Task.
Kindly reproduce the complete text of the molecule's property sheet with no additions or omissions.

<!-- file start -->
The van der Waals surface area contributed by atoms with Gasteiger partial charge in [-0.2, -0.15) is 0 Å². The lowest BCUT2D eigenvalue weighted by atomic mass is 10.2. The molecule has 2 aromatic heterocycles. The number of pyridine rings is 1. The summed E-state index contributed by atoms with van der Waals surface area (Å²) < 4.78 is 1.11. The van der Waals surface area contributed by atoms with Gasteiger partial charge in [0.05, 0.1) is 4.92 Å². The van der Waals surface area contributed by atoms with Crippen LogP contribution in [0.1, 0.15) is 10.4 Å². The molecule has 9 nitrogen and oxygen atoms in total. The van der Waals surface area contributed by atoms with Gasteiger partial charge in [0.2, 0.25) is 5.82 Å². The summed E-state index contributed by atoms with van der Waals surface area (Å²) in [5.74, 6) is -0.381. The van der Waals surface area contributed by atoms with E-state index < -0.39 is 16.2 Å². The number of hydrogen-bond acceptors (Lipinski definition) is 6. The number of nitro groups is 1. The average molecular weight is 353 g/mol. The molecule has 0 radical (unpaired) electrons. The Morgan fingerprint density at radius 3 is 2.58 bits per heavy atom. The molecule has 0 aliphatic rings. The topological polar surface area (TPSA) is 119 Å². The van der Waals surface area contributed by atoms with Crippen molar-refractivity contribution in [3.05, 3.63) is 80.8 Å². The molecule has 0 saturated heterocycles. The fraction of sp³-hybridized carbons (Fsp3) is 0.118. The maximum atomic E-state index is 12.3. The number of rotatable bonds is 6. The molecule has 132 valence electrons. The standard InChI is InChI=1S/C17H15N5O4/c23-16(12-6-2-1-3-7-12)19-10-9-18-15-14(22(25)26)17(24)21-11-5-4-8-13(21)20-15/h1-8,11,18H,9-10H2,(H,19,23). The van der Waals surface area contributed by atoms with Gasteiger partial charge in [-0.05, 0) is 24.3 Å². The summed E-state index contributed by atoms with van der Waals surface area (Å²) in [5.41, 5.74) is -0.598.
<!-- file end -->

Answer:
The van der Waals surface area contributed by atoms with Gasteiger partial charge in [-0.2, -0.15) is 0 Å². The lowest BCUT2D eigenvalue weighted by atomic mass is 10.2. The molecule has 2 aromatic heterocycles. The number of pyridine rings is 1. The summed E-state index contributed by atoms with van der Waals surface area (Å²) < 4.78 is 1.11. The van der Waals surface area contributed by atoms with Gasteiger partial charge in [0.05, 0.1) is 4.92 Å². The van der Waals surface area contributed by atoms with Crippen LogP contribution in [0.1, 0.15) is 10.4 Å². The molecule has 9 nitrogen and oxygen atoms in total. The van der Waals surface area contributed by atoms with Gasteiger partial charge in [0.2, 0.25) is 5.82 Å². The summed E-state index contributed by atoms with van der Waals surface area (Å²) in [5.74, 6) is -0.381. The van der Waals surface area contributed by atoms with E-state index < -0.39 is 16.2 Å². The number of hydrogen-bond acceptors (Lipinski definition) is 6. The number of nitro groups is 1. The average molecular weight is 353 g/mol. The molecule has 0 radical (unpaired) electrons. The Morgan fingerprint density at radius 3 is 2.58 bits per heavy atom. The molecule has 0 aliphatic rings. The topological polar surface area (TPSA) is 119 Å². The van der Waals surface area contributed by atoms with Crippen molar-refractivity contribution in [3.05, 3.63) is 80.8 Å². The molecule has 0 saturated heterocycles. The fraction of sp³-hybridized carbons (Fsp3) is 0.118. The maximum atomic E-state index is 12.3. The number of rotatable bonds is 6. The molecule has 132 valence electrons. The standard InChI is InChI=1S/C17H15N5O4/c23-16(12-6-2-1-3-7-12)19-10-9-18-15-14(22(25)26)17(24)21-11-5-4-8-13(21)20-15/h1-8,11,18H,9-10H2,(H,19,23). The van der Waals surface area contributed by atoms with Gasteiger partial charge in [-0.05, 0) is 24.3 Å². The summed E-state index contributed by atoms with van der Waals surface area (Å²) in [5.41, 5.74) is -0.598.